UNHCR airlifts Uzbek refugees to Kyrgyz capital as Uzbek troops demand return of 12
News Stories, 27 July 2005
GENEVA, July 27 (UNHCR) – The UN refugee agency has started the humanitarian airlift of 455 Uzbek refugees from western Kyrgyzstan to the Kyrgyz capital, pending a further humanitarian transfer. This comes amid intensified pressure from Uzbekistan for the return of 12 among the group.
The first of the 455 refugees were airlifted on Wednesday morning from Jalal-Abad and Osh in western Kyrgyzstan to Bishkek in the north. The 12-flight transfer to Bishkek by two chartered Yak-40s is expected to continue throughout Wednesday and Thursday, ferrying 426 refugees who have been staying in Sasik camp and an additional 29 Uzbeks who have been in detention in Osh.
UNHCR has been advocating for a transfer and emergency resettlement of this group over concerns for their safety and the sensitive asylum climate in Kyrgyzstan. Upon their arrival in Bishkek, the refugees will stay at a temporary location in the capital until details of their further transfer from Kyrgyzstan have been finalised. UNHCR is currently discussing the next stage of the transfer from Bishkek with various countries, but plans are still being finalised.
Meanwhile, UNHCR has voiced serious concerns about the presence of Uzbek military troops outside the detention centre in Osh, demanding the return of 12 Uzbek detainees in particular.
The Kyrgyz authorities have assured UNHCR that the matter will be handled in an appropriate way. Kyrgyzstan is a signatory to the 1951 Refugee Convention, which along with Kyrgyz national law, clearly states that refugees cannot be sent back to territories where their life or freedom would be threatened.
The Uzbek refugees fled to Kyrgyzstan following the May 12/13 events in Andijan in Uzbekistan. Over the past weeks, UNHCR has worked closely with the Kyrgyz authorities conducting refugee status determination for the group.
A team of UNHCR legal experts has concluded that 452 of the Uzbeks being transferred are considered refugees under the 1951 Refugee Convention, while three who are pending status determination are of concern to UNHCR. All are in need of international protection.
Findings of surveys commissioned by UNHCR, Bishkek 2009.
The crisis in Kyrgyzstan
UNHCR was monitoring the returns of refugees and other displaced people to southern Kyrgyzstan as tens of thousands of people headed back to their communities. Violent clashes in Osh and other cities in southern Kyrgyzstan earlier this month had sent an estimated 300,000 fleeing to the countryside, while 100,000 had fled across the border into Uzbekistan.
Days after the attacks, Kyrgyz authorities were still trying to restore law and order in the south, where they reported that some 180 people were killed and 1,900 injured. Many of the internally displaced have been staying with host families with many also sleeping rough. In Uzbekistan, authorities reported more than 50 sites hosting refugees in the border provinces of Andijan, Ferghana and Namangan. Some refugees were staying in schools and other public buildings.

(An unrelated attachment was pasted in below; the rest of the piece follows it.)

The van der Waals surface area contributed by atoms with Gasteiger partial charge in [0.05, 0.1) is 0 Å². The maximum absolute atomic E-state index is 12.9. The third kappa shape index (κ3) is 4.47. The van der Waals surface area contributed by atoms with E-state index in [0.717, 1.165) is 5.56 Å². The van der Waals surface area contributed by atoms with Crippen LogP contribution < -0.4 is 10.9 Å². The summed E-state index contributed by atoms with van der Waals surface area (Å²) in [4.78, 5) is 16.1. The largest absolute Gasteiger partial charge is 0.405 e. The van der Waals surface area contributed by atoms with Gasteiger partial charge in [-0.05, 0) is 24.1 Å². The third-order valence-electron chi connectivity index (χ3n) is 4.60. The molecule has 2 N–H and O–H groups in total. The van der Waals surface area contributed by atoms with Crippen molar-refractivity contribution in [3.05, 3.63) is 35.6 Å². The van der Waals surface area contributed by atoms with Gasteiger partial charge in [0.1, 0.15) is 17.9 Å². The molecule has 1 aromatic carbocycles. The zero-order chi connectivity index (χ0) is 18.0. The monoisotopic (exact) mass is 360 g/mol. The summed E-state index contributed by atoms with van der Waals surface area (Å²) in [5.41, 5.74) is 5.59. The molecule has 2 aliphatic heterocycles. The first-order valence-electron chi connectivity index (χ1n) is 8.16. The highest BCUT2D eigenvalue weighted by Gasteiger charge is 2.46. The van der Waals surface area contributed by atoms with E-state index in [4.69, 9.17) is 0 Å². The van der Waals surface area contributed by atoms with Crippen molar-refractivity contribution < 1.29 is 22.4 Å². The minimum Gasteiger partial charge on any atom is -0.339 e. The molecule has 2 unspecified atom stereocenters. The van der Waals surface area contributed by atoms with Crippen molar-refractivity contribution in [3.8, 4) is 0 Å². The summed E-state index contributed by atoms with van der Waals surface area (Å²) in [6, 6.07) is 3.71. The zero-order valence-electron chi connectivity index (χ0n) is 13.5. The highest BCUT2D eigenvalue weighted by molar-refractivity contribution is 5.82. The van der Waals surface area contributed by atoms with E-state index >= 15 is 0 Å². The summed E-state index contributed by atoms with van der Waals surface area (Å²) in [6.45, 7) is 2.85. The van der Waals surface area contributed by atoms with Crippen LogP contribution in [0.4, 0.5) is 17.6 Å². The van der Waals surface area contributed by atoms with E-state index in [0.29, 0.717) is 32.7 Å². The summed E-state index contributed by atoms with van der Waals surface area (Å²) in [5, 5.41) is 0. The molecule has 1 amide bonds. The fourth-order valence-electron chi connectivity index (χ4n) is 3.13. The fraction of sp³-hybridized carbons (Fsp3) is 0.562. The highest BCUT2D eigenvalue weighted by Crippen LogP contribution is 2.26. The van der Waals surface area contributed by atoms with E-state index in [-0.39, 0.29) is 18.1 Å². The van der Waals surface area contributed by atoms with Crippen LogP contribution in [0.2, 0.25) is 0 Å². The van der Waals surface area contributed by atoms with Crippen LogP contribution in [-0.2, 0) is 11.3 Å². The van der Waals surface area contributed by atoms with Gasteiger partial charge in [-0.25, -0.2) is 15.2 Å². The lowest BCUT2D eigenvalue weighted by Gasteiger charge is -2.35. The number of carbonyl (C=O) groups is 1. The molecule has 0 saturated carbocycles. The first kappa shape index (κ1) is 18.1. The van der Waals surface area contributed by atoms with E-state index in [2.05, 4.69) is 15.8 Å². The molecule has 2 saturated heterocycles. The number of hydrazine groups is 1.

UNHCR has provided more than 300 tonnes of emergency assistance in a series of relief flights over the past week, working with the concerned governments and local partners in sometimes hazardous conditions.
The crisis in Kyrgyzstan
Statelessness in Kyrgyzstan
Two decades after the disintegration of the Soviet Union, thousands of people in former Soviet republics like Kyrgyzstan are still facing problems with citizenship. UNHCR has identified more than 20,000 stateless people in the Central Asian nation. These people are not considered as nationals under the laws of any country. While many in principle fall under the Kyrgyz citizenship law, they have not been confirmed as nationals under the existing procedures.
Most of the stateless people in Kyrgyzstan have lived there for many years, have close family links in the country and are culturally and socially well-integrated. But because they lack citizenship documents, these folk are often unable to do the things that most people take for granted, including registering a marriage or the birth of a child, travelling within Kyrgyzstan and overseas, receiving pensions or social allowances or owning property. The stateless are more vulnerable to economic hardship, prone to higher unemployment and do not enjoy full access to education and medical services.
Since independence in 1991, Kyrgyzstan has taken many positive steps to reduce and prevent statelessness. And UNHCR, under its statelessness mandate, has been assisting the country by providing advice on legislation and practices as well as giving technical assistance to those charged with solving citizenship problems. The refugee agency's NGO partners provide legal counselling to stateless people and assist them in their applications for citizenship.
However, statelessness in Kyrgyzstan is complex and thousands of people, mainly women and children, still face legal, administrative and financial hurdles when seeking to confirm or acquire citizenship. In 2009, with the encouragement of UNHCR, the government adopted a national action plan to prevent and reduce statelessness. In 2011, the refugee agency will help revise the plan and take concrete steps to implement it. A concerted effort by all stakeholders is needed so that statelessness does not become a lingering problem for future generations.
Statelessness in Kyrgyzstan
Kyrgyzstan: One Year On
A year ago, when violence erupted in Kyrgyzstan, Saliya and her family hid in their basement for three days as fighting raged overhead. Life is slowly returning to normal today.
Kyrgyzstan: The Need to Rebuild
Thousands of displaced people in the town of Osh are struggling to rebuild their homes and their lives.
Kyrgzstan: On the Move
Violence in early June in southern Kyrgyzstan forced some 400,000 people to flee their homes. In the Jalal-Abad region, some discuss their experiences.